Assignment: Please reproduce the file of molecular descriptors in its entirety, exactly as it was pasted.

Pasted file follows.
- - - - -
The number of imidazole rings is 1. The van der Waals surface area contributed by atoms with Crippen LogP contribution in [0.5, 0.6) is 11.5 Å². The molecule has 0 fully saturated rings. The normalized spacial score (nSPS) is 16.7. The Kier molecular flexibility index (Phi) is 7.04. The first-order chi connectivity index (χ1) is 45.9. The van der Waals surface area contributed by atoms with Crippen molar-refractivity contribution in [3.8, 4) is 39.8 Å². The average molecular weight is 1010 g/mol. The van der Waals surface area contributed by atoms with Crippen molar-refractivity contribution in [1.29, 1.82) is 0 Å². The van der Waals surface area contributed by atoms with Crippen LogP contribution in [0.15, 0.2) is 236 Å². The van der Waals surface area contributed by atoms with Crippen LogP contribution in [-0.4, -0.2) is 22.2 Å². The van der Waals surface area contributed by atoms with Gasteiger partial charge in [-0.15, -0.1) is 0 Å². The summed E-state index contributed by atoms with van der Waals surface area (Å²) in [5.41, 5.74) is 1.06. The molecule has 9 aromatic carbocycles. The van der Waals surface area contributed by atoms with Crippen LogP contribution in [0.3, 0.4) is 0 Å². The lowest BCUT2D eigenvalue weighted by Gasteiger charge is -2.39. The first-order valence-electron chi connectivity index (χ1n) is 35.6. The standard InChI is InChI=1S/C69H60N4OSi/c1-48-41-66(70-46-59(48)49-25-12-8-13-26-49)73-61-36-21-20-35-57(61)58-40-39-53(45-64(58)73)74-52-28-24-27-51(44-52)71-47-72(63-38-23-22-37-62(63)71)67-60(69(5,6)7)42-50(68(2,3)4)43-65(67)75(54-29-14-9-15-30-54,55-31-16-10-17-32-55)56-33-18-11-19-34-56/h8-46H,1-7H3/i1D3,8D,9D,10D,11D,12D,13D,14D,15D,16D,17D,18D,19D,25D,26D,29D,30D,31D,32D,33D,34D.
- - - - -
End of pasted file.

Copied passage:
The number of imidazole rings is 1. The van der Waals surface area contributed by atoms with Crippen LogP contribution in [0.5, 0.6) is 11.5 Å². The molecule has 0 fully saturated rings. The normalized spacial score (nSPS) is 16.7. The Kier molecular flexibility index (Phi) is 7.04. The first-order chi connectivity index (χ1) is 45.9. The van der Waals surface area contributed by atoms with Crippen molar-refractivity contribution in [3.8, 4) is 39.8 Å². The average molecular weight is 1010 g/mol. The van der Waals surface area contributed by atoms with Crippen molar-refractivity contribution in [1.29, 1.82) is 0 Å². The van der Waals surface area contributed by atoms with Crippen LogP contribution in [0.15, 0.2) is 236 Å². The van der Waals surface area contributed by atoms with Crippen LogP contribution in [-0.4, -0.2) is 22.2 Å². The van der Waals surface area contributed by atoms with Gasteiger partial charge in [-0.15, -0.1) is 0 Å². The summed E-state index contributed by atoms with van der Waals surface area (Å²) in [5.41, 5.74) is 1.06. The molecule has 9 aromatic carbocycles. The van der Waals surface area contributed by atoms with Crippen LogP contribution in [0.3, 0.4) is 0 Å². The lowest BCUT2D eigenvalue weighted by Gasteiger charge is -2.39. The first-order valence-electron chi connectivity index (χ1n) is 35.6. The standard InChI is InChI=1S/C69H60N4OSi/c1-48-41-66(70-46-59(48)49-25-12-8-13-26-49)73-61-36-21-20-35-57(61)58-40-39-53(45-64(58)73)74-52-28-24-27-51(44-52)71-47-72(63-38-23-22-37-62(63)71)67-60(69(5,6)7)42-50(68(2,3)4)43-65(67)75(54-29-14-9-15-30-54,55-31-16-10-17-32-55)56-33-18-11-19-34-56/h8-46H,1-7H3/i1D3,8D,9D,10D,11D,12D,13D,14D,15D,16D,17D,18D,19D,25D,26D,29D,30D,31D,32D,33D,34D.